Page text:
They say they’re no ‘foxhole atheists’. When the chips are down-I mean really down, most people will cry out to God. Prayer in those situations is pretty straight-up. “Get me out of here” or “Please send help before it’s too late” or “I’ve GOT to make this huge decision. . . please God, if you’re out there, tell me what to do!”
‘Jesus-followers’ pray the same way in a crisis. But in calmer times, we’re seeking God’s guidance on all kinds of things . . . spending decisions, disciplining our kids (or not), and balancing the demands of work, home, church, friends and family. We come to the Lord with things that making us anxious or worried, like when someone’s sick.
Some ‘pray-ers’ come with high expectations of God. They expect God to act . . . to make things happen, change the outcome. Or if it’s a decision, they expect Him to tell them what to do. Other ‘pray-ers’ come more to ‘vent’ their issues with God but expect little of Him other than a loving, listening ear.
We think we’d like God to tell us what He wants us to do, although I’m not sure we really would. We’d spend a bunch of cycles trying to know for sure it was God doing the telling. Plus, it would take a lot of the fun and faith out of life.
Perhaps God’s most frequent way of helping is to give us perspective. I quote my friend John:
“God might not always answer our prayer with a plan but He will give us perspective.”
If we’ll pause and ask “Lord, what would you have me know about this situation?”, we might get a clearer picture of what’s actually going on, what different people are thinking and feeling, and maybe even the wise thing to do. When we see as God sees, we’re more likely to respond as God would have us respond.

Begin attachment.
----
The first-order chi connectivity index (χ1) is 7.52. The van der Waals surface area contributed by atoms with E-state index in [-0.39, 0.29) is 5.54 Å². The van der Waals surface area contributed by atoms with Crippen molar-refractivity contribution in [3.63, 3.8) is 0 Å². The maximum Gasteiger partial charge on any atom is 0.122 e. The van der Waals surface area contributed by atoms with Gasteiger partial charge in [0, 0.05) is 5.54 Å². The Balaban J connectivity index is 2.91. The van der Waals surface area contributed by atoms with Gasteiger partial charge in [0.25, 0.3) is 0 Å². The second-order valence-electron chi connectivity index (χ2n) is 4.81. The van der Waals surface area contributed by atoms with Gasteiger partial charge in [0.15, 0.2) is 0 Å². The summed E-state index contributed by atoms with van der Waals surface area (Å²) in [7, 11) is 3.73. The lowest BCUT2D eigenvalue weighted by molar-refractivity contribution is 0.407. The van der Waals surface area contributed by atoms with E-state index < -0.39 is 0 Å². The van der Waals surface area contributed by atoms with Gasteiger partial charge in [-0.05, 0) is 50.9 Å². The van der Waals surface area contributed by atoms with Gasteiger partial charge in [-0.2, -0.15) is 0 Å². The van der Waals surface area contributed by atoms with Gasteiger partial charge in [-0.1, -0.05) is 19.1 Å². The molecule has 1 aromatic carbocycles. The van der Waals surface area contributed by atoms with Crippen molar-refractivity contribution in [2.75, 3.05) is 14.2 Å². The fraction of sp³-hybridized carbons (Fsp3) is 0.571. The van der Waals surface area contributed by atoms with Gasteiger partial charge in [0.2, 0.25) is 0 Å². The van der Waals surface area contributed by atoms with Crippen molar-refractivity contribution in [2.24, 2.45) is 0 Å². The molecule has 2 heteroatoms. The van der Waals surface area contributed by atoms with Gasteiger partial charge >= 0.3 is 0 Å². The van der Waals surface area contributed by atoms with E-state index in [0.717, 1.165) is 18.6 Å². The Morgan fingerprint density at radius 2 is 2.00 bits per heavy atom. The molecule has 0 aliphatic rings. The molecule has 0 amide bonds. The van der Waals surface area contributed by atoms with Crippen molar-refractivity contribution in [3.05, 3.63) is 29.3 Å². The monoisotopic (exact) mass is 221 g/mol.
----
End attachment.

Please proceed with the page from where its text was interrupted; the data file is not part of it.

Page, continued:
One of my old quotes says “No man can gain perspective from the midst of his circumstances.” We have to ‘pan the camera back’ and look at the big picture. We have to step out of the action . . . out of the role we’re playing and look at the facts and the feelings. We consider every person in the drama-who are they and what they want. We must visualize the potential consequences of different alternatives and visualize the different ways things could turn out down the road. God will help us ‘see’ these things if we’ll pause and invite Him into our contemplation.
We always gain confidence when we go back to Jesus and listen to what He said. He told us that, through Him, we’re adopted into His family and have a Perfect Heavenly Father. When I pray about things, I think “What would my Perfect Heavenly Father likely tell me about this?” “What would His perspective be?” “How would He have me act/react?” “Which choice will reflect well on Him . . . on the character and reputation of me and our family?”
Those kinds of questions lead to answers. And perspective. And courage. And confidence.
Question: Will you pray for God’s perspective on the issues you face? If you’ve got a story about how ‘seeing as God sees’ led you to ‘do as God does’, tell us here.
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